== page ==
Review of Amber Alert

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When a group of friends decides to follow a car they've seen posted on an Amber Alert, things start to go very wrong.
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Movie Review: "Amber Alert"

-- Rating: R
Length: 80 minutes
Release Date: November 2, 2012
Directed by: Kerry Bellessa
Genre: Horror

There are few things in life more frightening for parents than the idea of a child disappearing. "Amber Alert" takes that fear to the next level by using a found footage shooting style that takes viewers into the story. Named for the nationwide alert system that helps people find missing children, the film tells the story of a couple who find themselves trapped in a missing person's case.

"Amber Alert" ups the fear by giving viewers a look at something that they often see on the road. Sam (Summer Bellessa) and Nate (Chris Hill) are two normal people who want to audition for a new television reality show. Nate's younger brother agrees to film the two and help edit the footage for their audition.

As they drive along the road, they see an Amber Alert come across the screen with details about a car that authorities believe holds a missing child. Not long after seeing the warning, the group sees the same vehicle pass by on the road. On a whim, they decide to track the vehicle until they can find help.

While the chase is the main plot of the film, the relationship between the characters take center stage. Sam takes one look at the Driver (Jasen Wade) and convinces herself that he is an evil man with nefarious plans, while Nate thinks he looks like a normal man and wants to leave things alone. As they argue and fight over the right thing to do, viewers will wonder what they would do in the same situation.

"Amber Alert" does leave viewers with some unanswered questions. The two clearly have a cell phone, yet they do little with it, preferring to track the stranger on their own. Despite frequent updates on the case, the police never seem to make an appearance in the film, leaving the leads to do the dirty work. Some viewers might even wonder why Sam doesn't simply pick up the phone and call the police, though the story is so engaging that the audience can easily overlook those issues.

What makes the film so interesting is that it makes it clear that this is just another day in the life of two ordinary people. Caleb, Nate's brother, stays behind the camera never saying a word as he films the two. Sam and Nate spend many of the early moments discussing their interests, just like anyone would do when creating an audition tape. It isn't until the film shows a quick note stating that the footage is now in police evidence that viewers will realize there is something different about this film.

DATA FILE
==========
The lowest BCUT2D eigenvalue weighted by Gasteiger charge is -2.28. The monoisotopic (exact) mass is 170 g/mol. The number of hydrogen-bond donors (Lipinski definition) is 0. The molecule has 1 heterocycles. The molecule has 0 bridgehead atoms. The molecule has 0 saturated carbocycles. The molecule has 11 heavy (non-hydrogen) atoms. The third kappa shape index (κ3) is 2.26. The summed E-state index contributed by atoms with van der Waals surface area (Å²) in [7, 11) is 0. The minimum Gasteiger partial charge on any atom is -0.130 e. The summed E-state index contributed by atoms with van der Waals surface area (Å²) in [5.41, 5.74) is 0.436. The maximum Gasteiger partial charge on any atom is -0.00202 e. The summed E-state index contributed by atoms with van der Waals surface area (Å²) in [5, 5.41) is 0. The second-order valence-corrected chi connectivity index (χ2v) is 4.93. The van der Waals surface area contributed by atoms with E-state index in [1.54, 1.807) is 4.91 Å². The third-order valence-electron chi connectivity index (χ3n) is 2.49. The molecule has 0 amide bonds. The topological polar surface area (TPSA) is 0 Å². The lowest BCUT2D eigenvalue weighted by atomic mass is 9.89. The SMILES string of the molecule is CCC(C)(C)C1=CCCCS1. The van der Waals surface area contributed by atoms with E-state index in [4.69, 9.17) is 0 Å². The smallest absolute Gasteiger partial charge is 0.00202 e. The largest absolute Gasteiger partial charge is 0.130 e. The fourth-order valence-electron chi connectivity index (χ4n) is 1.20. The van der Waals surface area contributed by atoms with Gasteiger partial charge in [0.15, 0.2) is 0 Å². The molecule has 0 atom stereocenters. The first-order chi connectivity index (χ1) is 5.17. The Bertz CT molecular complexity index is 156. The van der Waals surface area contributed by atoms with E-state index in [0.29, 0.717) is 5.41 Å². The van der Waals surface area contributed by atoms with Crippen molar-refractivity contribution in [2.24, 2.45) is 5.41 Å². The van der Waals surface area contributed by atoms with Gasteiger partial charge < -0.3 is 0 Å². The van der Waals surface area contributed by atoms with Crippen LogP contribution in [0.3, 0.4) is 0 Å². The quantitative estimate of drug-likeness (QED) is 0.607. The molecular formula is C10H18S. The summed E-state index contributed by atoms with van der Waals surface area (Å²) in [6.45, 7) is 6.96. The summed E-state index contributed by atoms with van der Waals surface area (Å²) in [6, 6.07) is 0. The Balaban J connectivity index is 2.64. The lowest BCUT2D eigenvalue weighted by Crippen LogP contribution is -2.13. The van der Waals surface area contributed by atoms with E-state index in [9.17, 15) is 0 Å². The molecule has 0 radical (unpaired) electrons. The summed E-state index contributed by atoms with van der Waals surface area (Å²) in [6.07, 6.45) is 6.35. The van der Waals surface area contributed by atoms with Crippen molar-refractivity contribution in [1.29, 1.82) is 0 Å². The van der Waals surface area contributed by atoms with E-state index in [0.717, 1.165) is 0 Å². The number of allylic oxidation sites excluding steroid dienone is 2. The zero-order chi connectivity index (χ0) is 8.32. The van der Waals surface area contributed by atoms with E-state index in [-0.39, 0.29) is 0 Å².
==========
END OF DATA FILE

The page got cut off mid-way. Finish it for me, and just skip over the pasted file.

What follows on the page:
There are many who believe that the found footage genre is past its prime, but "Amber Alert" offers something new and different. The requisite shaky camera work and weird angles are all there, but this story is far more believable than others in the genre. Director Bellessa draws the viewers into the story in the opening scene, leaving them on the edge of their seat with fingers crossed, hoping for a happy outcome.

What makes "Amber Alert" so thrilling is that many viewers will wonder what they would do in the same situation. When an alert goes out over the wire, highways run electronic messages over the boards, telling drivers about the missing child. Some people might glance idly around when stuck in traffic, checking out the nearby cars, but many more people simply forget about the alert until an update appears on the news.

It is easy for viewers to put themselves in the shoes of one of these characters. There is Nate who constantly doubts what they are doing and wants nothing more than to go home, while gung-ho Sam is ready to do whatever it takes to potentially solve the crime. Viewers will find themselves wondering if they are more like Sam or Nate.

"Amber Alert" gets a boost from casting unknown actors. Watching a famous or recognizable face would detract from the realness of the film. Sometimes, their lack of acting manifests onscreen, especially since the characters seem one-dimensional at times. The stereotypical behaviors that they show early in the film continues until the end, leading some viewers to wish for a little character development.

Those who enjoy watching a film that will have them screaming at the scream will enjoy "Amber Alert." Though the film has a small budget and the acting is sometimes grating, it has a solid story that will keep viewers entertained and have viewers questioning themselves at the end.

Rating: 2 out of 5 stars